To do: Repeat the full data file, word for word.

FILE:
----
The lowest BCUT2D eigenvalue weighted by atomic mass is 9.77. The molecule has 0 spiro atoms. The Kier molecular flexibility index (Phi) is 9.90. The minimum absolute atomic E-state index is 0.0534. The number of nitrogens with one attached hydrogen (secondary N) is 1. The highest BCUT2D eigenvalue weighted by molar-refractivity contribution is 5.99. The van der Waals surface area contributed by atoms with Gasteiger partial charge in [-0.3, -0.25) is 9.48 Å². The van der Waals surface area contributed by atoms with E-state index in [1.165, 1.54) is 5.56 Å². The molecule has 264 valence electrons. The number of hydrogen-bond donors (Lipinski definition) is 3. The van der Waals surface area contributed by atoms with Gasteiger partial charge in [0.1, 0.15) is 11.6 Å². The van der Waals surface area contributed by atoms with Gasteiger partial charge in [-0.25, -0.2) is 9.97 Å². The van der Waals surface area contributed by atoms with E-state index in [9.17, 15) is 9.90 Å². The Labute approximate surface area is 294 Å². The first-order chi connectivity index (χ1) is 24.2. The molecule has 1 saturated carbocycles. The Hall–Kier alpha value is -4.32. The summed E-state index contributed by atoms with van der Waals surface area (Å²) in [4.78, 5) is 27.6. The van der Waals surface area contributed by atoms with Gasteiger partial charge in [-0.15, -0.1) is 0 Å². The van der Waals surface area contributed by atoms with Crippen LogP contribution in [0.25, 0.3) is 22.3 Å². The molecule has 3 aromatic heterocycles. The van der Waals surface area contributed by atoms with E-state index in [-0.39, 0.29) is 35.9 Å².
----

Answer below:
The lowest BCUT2D eigenvalue weighted by atomic mass is 9.77. The molecule has 0 spiro atoms. The Kier molecular flexibility index (Phi) is 9.90. The minimum absolute atomic E-state index is 0.0534. The number of nitrogens with one attached hydrogen (secondary N) is 1. The highest BCUT2D eigenvalue weighted by molar-refractivity contribution is 5.99. The van der Waals surface area contributed by atoms with Gasteiger partial charge in [-0.3, -0.25) is 9.48 Å². The van der Waals surface area contributed by atoms with E-state index in [1.165, 1.54) is 5.56 Å². The molecule has 264 valence electrons. The number of hydrogen-bond donors (Lipinski definition) is 3. The van der Waals surface area contributed by atoms with Gasteiger partial charge in [0.1, 0.15) is 11.6 Å². The van der Waals surface area contributed by atoms with Gasteiger partial charge in [-0.25, -0.2) is 9.97 Å². The van der Waals surface area contributed by atoms with E-state index in [9.17, 15) is 9.90 Å². The Labute approximate surface area is 294 Å². The first-order chi connectivity index (χ1) is 24.2. The molecule has 1 saturated carbocycles. The Hall–Kier alpha value is -4.32. The summed E-state index contributed by atoms with van der Waals surface area (Å²) in [4.78, 5) is 27.6. The van der Waals surface area contributed by atoms with Gasteiger partial charge in [-0.15, -0.1) is 0 Å². The van der Waals surface area contributed by atoms with Crippen LogP contribution in [0.25, 0.3) is 22.3 Å². The molecule has 3 aromatic heterocycles. The van der Waals surface area contributed by atoms with E-state index in [-0.39, 0.29) is 35.9 Å².